The forward movement is ever present in the life and existence of Afghan migrants in Greece. In the fourth installment, Alessandro Monsutti takes us through his journey to Patras and the Afghan men he encountered aspiring for a better life in the north. His informants exclaim that this wasn’t how they imagined Europe to be. Despite the new asylum system in place, Afghans tend to avoid it, because it doesn’t offer them the life they envisage.
Do the migrants know this prior to arrival? And perhaps more crucially, is it relevant, or is arrival to Greece the only route available? Upon landing in the Greek islands, they will encounter the hospitality on offer, which is conditional on capacity, the size of arrivals, migrants’ nationalities, and whether NGOs and civil society have managed to engage on the ground. Nowhere is this more evident than on the islands. For the final installment of the themed week, we turn to the island of Kos, the island of Hippocrates, which was made famous more recently by the Daily Mail article that described how the continuous arrival of asylum seekers end up ruining the holidays of tourists. Hospitality is conditional, on the acceptance and tolerance of the host. Yet as Stathis Kyroussis from the MSF Mission on the island shows, the migrants are neither welcomed nor rejected. They are, in fact, abandoned, set aside, in spaces geographically distant from the local population as in the case of the Captain Elias Hotel. It’s the kindness of strangers that allows them to pull through.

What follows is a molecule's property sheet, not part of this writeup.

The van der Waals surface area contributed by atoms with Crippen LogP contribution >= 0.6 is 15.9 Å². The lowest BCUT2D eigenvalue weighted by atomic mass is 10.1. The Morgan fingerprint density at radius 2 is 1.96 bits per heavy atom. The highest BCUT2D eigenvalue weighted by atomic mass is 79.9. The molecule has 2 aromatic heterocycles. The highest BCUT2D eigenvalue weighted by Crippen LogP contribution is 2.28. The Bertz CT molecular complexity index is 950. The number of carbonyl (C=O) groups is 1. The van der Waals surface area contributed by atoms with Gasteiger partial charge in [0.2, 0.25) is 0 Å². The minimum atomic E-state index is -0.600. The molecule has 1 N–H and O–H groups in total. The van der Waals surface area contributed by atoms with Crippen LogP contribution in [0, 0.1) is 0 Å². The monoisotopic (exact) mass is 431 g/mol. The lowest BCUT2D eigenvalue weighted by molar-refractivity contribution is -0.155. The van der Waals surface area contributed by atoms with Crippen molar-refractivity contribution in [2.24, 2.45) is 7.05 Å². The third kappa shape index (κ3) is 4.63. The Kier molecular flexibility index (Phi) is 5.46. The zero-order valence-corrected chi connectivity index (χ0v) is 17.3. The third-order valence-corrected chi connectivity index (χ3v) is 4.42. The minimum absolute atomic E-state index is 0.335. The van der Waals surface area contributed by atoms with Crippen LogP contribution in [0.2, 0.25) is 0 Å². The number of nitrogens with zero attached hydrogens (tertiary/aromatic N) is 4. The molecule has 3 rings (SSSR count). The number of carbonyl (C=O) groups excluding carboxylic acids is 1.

This themed week provides a glance at migrants’ lives at the margins of Europe and in a receiving place at a time of crisis. The latter isn’t a singular experience. Migrations originate because of global crises. Upon arrival to Greece, migrants encounter a different kind of crisis, and attempt to continue their journey to the north amidst obstacles that range from border patrols to fences. It’s a journey in search of hospitable spaces, in an inhospitable world.
This article was published on Border Criminologie website. It was the first installment of the Border Criminologies Themed Week on the Migrant Crisis in Greece organised by Dr Angeliki Dimitriadi